Supermarket social media: Co-op should do better
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Co-op is missing a beat when it comes to social media

By GlobalData Retail 22 Jul 2019 (Last Updated July 22nd, 2019 10:53)

When compared to Lidl (the supermarket with the most comparable market share), we can see that Lidl has four times as many Facebook likes, and twice as many Instagram and Twitter followers than the Co-op.

Co-op is missing a beat when it comes to social media

Co-op’s quest of “attracting a younger generation” is an understandable one, given the drive towards convenience by that demographic. But, to do so at a quicker pace the Co-op will need to enhance its social media presence in an area in which it tangibly lags behind its competitors.

Co-op is lagging behind its competitors in social media engagement

Admittedly, the importance of social media in retail is a hot topic. For some – such as cosmetic retailer Lush – it has become an unquantifiable chore, with little apparent benefit. With less peer-led sectors, such as food & grocery, the benefits are even more questionable. Although there are the odd few exceptions – such as the M&S’s Love Sausage for Valentine’s Day – social media in retail almost exclusively refers to content on beauty and clothing products. Thus for supermarkets, working out if there is any value added from a properly maintained social media presence is a challenging calculation.

But it is possible to benchmark a retailer’s social media presence against its competitors. The table below provides a brief overview of the largest supermarkets and their ranks on each social media platform, adjusted for market share (it would be unfair to expect the likes of Lidl to generate the same online interest as Tesco, given its market share is about five times smaller).


Numerous conclusions can be drawn from the table above, not least Iceland’s impressive engagement score (supported by greater social media awareness on environmental issues, a key pillar of Iceland’s ethos). But given its desire for an image renaissance with the under 40s, the Co-op will be disappointed to be at the bottom of the table. When compared to Lidl (the supermarket with the most comparable market share), we can see that Lidl has four times as many Facebook likes, and twice as many Instagram and Twitter followers than the Co-op.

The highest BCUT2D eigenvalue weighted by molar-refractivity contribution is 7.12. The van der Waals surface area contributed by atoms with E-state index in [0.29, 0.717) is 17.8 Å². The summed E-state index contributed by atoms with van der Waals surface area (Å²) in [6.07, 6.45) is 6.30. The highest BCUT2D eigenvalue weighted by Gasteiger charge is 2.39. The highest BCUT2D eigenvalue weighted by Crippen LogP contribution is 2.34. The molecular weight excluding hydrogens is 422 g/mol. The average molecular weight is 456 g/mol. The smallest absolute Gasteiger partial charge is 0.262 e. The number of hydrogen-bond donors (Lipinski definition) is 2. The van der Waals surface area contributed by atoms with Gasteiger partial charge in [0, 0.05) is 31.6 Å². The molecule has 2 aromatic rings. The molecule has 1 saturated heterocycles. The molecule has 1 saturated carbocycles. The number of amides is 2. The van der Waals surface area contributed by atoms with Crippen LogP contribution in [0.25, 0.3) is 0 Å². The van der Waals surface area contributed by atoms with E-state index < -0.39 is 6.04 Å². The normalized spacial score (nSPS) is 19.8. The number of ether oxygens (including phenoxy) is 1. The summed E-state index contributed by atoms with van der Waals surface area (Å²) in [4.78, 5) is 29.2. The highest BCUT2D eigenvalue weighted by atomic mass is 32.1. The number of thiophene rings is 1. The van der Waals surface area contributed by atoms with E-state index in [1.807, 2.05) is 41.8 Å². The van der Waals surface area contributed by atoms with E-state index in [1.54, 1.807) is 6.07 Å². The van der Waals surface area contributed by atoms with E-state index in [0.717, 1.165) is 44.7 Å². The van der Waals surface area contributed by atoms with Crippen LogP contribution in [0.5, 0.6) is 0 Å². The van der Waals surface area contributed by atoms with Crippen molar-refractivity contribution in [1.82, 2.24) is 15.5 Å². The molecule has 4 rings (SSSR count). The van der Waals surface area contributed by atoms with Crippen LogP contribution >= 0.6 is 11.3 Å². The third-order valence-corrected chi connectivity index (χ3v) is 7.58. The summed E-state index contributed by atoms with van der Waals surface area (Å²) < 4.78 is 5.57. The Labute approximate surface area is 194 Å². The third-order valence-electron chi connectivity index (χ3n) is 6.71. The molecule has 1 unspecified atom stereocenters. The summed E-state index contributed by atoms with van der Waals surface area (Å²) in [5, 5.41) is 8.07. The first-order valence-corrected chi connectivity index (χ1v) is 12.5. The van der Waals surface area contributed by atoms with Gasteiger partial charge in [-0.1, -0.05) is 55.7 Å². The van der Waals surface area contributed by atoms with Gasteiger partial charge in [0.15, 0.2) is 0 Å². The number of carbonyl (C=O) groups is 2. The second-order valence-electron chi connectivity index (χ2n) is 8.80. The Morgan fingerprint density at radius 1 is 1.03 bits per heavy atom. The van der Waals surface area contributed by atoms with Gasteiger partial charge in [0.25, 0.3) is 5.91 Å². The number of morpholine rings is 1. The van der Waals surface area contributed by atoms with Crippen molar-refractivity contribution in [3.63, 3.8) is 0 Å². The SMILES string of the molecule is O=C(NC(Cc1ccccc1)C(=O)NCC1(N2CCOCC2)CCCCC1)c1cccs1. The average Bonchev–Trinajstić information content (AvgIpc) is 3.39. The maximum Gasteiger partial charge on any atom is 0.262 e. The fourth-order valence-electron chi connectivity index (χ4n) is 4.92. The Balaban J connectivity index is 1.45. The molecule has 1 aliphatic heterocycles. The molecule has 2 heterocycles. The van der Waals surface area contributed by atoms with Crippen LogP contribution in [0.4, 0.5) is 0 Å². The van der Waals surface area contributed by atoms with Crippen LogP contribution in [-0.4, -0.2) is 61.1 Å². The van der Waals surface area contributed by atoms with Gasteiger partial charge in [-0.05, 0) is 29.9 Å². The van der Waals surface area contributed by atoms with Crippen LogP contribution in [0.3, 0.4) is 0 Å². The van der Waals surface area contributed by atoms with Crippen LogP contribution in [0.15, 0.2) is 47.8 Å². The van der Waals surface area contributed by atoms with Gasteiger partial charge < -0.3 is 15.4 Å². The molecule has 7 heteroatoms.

As previously mentioned, social media still has a fairly limited impact on the food & grocery market; the vast majority of heavy social media users are not rushing out to buy that prawn cocktail sandwich their favourite influencer was spotted holding. So even if the Co-op was to force itself to the top of the table, it would be unlikely to make a demonstrable impact on footfall or sales results, which quickly leads to the question: why bother?

But asking this is the wrong approach; rather, the question should be: why not bother? It’s free (excluding any additional staffing costs), can be done from the comfort of anywhere with an internet connection, and can provide a useful source of customer feedback. And for the Co-op specifically, with younger food shoppers representing a target audience, social media penetration should represent an easy win rather than an unnecessary lag behind its competitors.

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